“Robert C. Cowen was given the Robert C. Cowen Award for Sustained Achievement in Science Journalism at the AGU Spring Meeting Honors Ceremony, which was held May 31, 2001, in Boston, Massachusetts. The award honors lifetime achievement in science journalism.”
“As AGU members gather to honor Robert C. Cowen, we also thank him for honoring the Union. Bob is the recipient of the AGU Award for Sustained Achievement in Science Journalism this year, and he has also done us the honor of permitting us to attach his name to that award. This award has been presented twice before, first in 1993 to Richard Kerr of Science and then in 1997 to David Perlman of the San Francisco Chronicle. The lineage of the award, however, traces back to AGU’s first Excellence in Science Journalism. Although that award recognizes a reporter for a single piece of work in a particular year, the first presentation was made to Walter Sullivan for his career achievements in the written communication of science and the award was named for him-just as we now name the Sustained Achievement Award for Robert C. Cowen.
“Bob Cowen started out as many of us did. He received a bachelor’s and a master’s degree in meteorology at MIT just over 50 years ago. He has represented a unique part of our community ever since, using his mastery of words to build a bridge between our science and the public. Bob Cowen served on the Christian Science Monitor staff from 1950 to 1995 and continues to this day as a science correspondent for that paper. Since his retirement in 1995, Bob Cowen has contributed more than 200 news pieces that were published in the Christian Science Monitor. About 80% of them are on topics that are dear to the hearts of some or all of us. Among the titles that jump out at me are ‘Living Safely on this Vigorous Earth,’ ‘Why Moon Hits your Eye like a Big Pizza Pie,’ and ‘It Pays to Nail Down Lawn Chairs on Jupiter.’ ‘The Futile Attempt to Lock up Knowledge’ discusses the lure to the university community of industry sponsorship and the potential danger of the dominance of self-interest over collegiality; this and other similar pieces display the insight he brings to the public of the way science is done. From ‘How Much Space Science Should the U.S. Fund?’ to ‘Gravity Data Measures How Much Tucson May Bathe,’ Bob Cowen has titillated the imagination of many and kept readers of the Christian Science Monitor informed about science generally and about our sciences in particular.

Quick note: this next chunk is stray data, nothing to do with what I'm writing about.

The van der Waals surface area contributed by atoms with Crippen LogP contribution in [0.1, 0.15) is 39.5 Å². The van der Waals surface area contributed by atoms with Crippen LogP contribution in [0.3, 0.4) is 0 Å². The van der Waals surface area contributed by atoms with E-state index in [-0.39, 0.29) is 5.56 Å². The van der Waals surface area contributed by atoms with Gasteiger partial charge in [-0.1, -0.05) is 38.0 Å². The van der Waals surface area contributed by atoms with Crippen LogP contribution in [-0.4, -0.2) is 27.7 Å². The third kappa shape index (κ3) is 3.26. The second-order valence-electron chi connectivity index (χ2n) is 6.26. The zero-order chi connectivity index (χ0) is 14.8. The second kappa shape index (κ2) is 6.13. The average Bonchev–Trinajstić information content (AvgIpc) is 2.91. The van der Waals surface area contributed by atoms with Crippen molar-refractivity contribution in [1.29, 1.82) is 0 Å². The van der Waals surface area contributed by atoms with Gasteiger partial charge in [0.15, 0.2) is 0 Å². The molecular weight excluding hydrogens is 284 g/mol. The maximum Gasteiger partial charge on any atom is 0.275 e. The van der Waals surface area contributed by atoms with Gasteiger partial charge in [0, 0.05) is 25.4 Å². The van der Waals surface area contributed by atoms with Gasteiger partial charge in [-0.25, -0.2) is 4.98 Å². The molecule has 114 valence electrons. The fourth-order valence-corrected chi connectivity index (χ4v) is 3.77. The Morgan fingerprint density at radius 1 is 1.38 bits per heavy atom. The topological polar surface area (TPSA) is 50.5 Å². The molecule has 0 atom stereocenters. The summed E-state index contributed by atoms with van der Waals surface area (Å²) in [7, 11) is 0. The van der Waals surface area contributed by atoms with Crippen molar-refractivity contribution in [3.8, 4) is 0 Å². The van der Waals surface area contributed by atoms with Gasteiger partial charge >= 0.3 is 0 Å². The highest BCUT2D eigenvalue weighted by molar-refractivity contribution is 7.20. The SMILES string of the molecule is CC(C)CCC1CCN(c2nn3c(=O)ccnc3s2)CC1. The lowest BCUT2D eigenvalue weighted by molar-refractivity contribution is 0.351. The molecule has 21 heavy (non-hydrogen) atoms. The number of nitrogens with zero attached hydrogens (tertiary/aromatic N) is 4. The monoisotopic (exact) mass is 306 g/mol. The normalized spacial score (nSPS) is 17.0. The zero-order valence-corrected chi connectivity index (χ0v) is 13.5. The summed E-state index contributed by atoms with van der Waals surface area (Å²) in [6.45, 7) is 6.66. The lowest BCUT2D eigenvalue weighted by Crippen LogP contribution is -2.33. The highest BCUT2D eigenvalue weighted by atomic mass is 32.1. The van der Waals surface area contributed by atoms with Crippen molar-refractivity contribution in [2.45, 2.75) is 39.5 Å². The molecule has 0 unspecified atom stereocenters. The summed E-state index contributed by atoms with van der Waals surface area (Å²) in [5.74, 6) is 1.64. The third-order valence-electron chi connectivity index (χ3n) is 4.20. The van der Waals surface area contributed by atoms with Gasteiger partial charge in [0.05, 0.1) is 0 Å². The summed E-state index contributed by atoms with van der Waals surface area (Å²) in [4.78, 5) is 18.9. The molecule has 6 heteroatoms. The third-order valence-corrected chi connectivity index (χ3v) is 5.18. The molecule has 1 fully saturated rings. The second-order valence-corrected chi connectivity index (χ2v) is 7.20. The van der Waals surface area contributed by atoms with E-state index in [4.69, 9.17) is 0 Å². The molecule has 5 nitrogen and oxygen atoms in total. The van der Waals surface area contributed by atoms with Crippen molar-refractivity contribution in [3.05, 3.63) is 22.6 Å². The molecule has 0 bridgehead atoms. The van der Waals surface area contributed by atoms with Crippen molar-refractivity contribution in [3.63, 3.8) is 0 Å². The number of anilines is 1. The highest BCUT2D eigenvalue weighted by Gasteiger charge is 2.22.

“Not only has Bob contributed to society as a professional science writer, but he has also given his time as a volunteer. Since his retirement, when potential conflicts of interest were removed, he has continuously served AGU in several capacities, including that of Chair of the Public Information Committee during the 1998-2000 biennium. During his years of regular employment, he was active in the National Association of Science Writers and is a past president of that organization. He is also a founding member of the International Science Writers Association.
“Over the years, he found time to contribute as a columnist for MIT’s Technology Review and to write a book, Frontiers of the Sea: The Story of Oceanographic Research (1960). We are not the first among scientific societies to recognize Bob’s accomplishments. He has previously received the AAAS – Westinghouse Award for science journalism, the American Institute of Physics science writing award, the Grady Medal of the American Chemical Society, and a science writing award from the New England Section of the American Institute of Aeronautics and Astronautics.